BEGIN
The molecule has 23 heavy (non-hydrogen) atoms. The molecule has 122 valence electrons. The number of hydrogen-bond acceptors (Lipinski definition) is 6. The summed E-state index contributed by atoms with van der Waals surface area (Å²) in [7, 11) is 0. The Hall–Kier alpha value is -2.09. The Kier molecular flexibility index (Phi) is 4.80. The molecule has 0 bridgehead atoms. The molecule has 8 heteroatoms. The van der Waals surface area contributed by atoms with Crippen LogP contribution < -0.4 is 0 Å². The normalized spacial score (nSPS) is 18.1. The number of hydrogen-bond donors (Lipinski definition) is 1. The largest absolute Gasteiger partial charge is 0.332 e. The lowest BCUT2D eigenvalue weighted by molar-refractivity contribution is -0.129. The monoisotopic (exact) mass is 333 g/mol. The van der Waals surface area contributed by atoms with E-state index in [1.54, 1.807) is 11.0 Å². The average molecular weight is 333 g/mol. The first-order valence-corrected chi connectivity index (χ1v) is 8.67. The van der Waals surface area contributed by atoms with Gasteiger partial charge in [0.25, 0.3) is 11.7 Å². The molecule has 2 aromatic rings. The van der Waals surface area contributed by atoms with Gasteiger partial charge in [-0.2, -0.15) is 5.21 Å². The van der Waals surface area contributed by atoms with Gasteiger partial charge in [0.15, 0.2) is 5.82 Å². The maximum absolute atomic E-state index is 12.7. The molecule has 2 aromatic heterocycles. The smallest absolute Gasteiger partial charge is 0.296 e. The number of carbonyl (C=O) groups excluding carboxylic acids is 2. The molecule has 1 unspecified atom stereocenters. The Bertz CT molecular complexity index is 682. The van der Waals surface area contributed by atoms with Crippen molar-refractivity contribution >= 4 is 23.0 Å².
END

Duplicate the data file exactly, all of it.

The molecule has 23 heavy (non-hydrogen) atoms. The molecule has 122 valence electrons. The number of hydrogen-bond acceptors (Lipinski definition) is 6. The summed E-state index contributed by atoms with van der Waals surface area (Å²) in [7, 11) is 0. The Hall–Kier alpha value is -2.09. The Kier molecular flexibility index (Phi) is 4.80. The molecule has 0 bridgehead atoms. The molecule has 8 heteroatoms. The van der Waals surface area contributed by atoms with Crippen LogP contribution < -0.4 is 0 Å². The normalized spacial score (nSPS) is 18.1. The number of hydrogen-bond donors (Lipinski definition) is 1. The largest absolute Gasteiger partial charge is 0.332 e. The lowest BCUT2D eigenvalue weighted by molar-refractivity contribution is -0.129. The monoisotopic (exact) mass is 333 g/mol. The van der Waals surface area contributed by atoms with E-state index in [1.54, 1.807) is 11.0 Å². The average molecular weight is 333 g/mol. The first-order valence-corrected chi connectivity index (χ1v) is 8.67. The van der Waals surface area contributed by atoms with Gasteiger partial charge in [0.25, 0.3) is 11.7 Å². The molecule has 2 aromatic rings. The van der Waals surface area contributed by atoms with Gasteiger partial charge in [-0.2, -0.15) is 5.21 Å². The van der Waals surface area contributed by atoms with Gasteiger partial charge in [0.15, 0.2) is 5.82 Å². The maximum absolute atomic E-state index is 12.7. The molecule has 2 aromatic heterocycles. The smallest absolute Gasteiger partial charge is 0.296 e. The number of carbonyl (C=O) groups excluding carboxylic acids is 2. The molecule has 1 unspecified atom stereocenters. The Bertz CT molecular complexity index is 682. The van der Waals surface area contributed by atoms with Crippen molar-refractivity contribution >= 4 is 23.0 Å².